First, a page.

James Moore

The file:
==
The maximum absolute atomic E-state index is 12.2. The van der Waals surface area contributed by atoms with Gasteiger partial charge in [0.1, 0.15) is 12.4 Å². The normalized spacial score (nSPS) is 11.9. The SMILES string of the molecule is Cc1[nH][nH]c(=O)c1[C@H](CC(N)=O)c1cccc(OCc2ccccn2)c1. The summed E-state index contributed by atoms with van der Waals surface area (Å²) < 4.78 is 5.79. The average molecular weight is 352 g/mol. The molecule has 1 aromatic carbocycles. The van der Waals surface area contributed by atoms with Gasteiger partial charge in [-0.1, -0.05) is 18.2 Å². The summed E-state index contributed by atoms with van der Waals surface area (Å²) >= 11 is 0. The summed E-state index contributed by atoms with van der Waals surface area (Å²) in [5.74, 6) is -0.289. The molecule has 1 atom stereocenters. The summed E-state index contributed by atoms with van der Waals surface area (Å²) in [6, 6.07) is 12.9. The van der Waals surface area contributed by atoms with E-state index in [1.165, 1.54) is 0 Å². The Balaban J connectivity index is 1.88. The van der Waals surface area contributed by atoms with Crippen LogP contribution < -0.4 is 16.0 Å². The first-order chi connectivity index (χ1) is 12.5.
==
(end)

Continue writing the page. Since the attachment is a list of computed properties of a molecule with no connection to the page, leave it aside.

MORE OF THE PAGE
Recent developments in network culture suggest a weakening of hierarchical narratives of power and representation. Online technologies of distributed authorship appear to nurture a complex, speculative, contradictory and contingent realism. Yet there is a continuing deficit where the moving image is concerned, its very form appearing resistant to the dynamic throughputs and change models of real-time interaction. If the task is not to suspend but encourage disbelief as a condition in the user, how can this be approached as a design problem? In the attempt to build a series of design projects suggesting open architectures for the moving image, might a variety of (pre-digital) precursors from the worlds of art, architecture and film offer the designer models for inspiration or adaptation? A series of projects have been undertaken. Each investigates the composite moving image, specifically in the context of real-time computation and interaction. This arose from a desire to interrogate the qualia of the moving image within interactive systems, relative to a range of behaviours and/or observer positions, which attempt to situate users as conscious compositors. This is explored in the thesis through reflecting on a series of experimental interfaces designed for real time composition in performance, exhibition and online contexts.

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